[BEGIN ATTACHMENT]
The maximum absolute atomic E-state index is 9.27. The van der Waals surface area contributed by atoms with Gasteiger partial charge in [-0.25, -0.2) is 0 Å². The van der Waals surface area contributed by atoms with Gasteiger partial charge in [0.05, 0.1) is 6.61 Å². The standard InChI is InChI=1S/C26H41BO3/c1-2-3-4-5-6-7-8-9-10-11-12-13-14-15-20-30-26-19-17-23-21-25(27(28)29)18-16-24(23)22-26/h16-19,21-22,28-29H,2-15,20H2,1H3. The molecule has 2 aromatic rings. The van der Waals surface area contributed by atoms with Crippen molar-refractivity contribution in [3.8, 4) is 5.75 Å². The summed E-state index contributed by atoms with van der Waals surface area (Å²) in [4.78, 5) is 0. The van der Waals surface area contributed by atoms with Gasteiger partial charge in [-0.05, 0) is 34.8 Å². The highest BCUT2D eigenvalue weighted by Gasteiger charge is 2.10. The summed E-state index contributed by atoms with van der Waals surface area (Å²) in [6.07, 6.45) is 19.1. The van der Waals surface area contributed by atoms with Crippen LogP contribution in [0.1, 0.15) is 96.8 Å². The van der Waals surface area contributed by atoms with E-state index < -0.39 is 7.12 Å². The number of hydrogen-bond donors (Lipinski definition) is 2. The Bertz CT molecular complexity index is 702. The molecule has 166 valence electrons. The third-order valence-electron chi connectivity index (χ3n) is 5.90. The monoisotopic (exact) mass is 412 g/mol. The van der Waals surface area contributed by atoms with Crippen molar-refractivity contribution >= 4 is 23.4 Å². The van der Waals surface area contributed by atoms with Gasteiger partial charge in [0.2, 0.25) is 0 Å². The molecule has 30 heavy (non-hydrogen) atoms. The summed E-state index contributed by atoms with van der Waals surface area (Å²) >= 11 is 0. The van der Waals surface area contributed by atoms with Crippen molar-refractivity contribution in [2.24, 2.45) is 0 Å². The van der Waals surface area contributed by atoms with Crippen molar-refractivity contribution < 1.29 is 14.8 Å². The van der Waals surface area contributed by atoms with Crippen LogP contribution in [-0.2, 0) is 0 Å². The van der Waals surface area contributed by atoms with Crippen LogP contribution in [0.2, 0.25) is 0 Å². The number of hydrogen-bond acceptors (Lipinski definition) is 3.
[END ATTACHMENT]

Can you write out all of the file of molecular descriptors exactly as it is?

The maximum absolute atomic E-state index is 9.27. The van der Waals surface area contributed by atoms with Gasteiger partial charge in [-0.25, -0.2) is 0 Å². The van der Waals surface area contributed by atoms with Gasteiger partial charge in [0.05, 0.1) is 6.61 Å². The standard InChI is InChI=1S/C26H41BO3/c1-2-3-4-5-6-7-8-9-10-11-12-13-14-15-20-30-26-19-17-23-21-25(27(28)29)18-16-24(23)22-26/h16-19,21-22,28-29H,2-15,20H2,1H3. The molecule has 2 aromatic rings. The van der Waals surface area contributed by atoms with Crippen molar-refractivity contribution in [3.8, 4) is 5.75 Å². The summed E-state index contributed by atoms with van der Waals surface area (Å²) in [4.78, 5) is 0. The van der Waals surface area contributed by atoms with Gasteiger partial charge in [-0.05, 0) is 34.8 Å². The highest BCUT2D eigenvalue weighted by Gasteiger charge is 2.10. The summed E-state index contributed by atoms with van der Waals surface area (Å²) in [6.07, 6.45) is 19.1. The van der Waals surface area contributed by atoms with Crippen LogP contribution in [0.1, 0.15) is 96.8 Å². The van der Waals surface area contributed by atoms with E-state index < -0.39 is 7.12 Å². The number of hydrogen-bond donors (Lipinski definition) is 2. The Bertz CT molecular complexity index is 702. The molecule has 166 valence electrons. The third-order valence-electron chi connectivity index (χ3n) is 5.90. The monoisotopic (exact) mass is 412 g/mol. The van der Waals surface area contributed by atoms with Crippen molar-refractivity contribution >= 4 is 23.4 Å². The van der Waals surface area contributed by atoms with Gasteiger partial charge in [0.2, 0.25) is 0 Å². The molecule has 30 heavy (non-hydrogen) atoms. The summed E-state index contributed by atoms with van der Waals surface area (Å²) >= 11 is 0. The van der Waals surface area contributed by atoms with Crippen molar-refractivity contribution in [2.24, 2.45) is 0 Å². The van der Waals surface area contributed by atoms with Crippen molar-refractivity contribution < 1.29 is 14.8 Å². The van der Waals surface area contributed by atoms with Crippen LogP contribution in [-0.2, 0) is 0 Å². The van der Waals surface area contributed by atoms with Crippen LogP contribution in [0.2, 0.25) is 0 Å². The number of hydrogen-bond acceptors (Lipinski definition) is 3.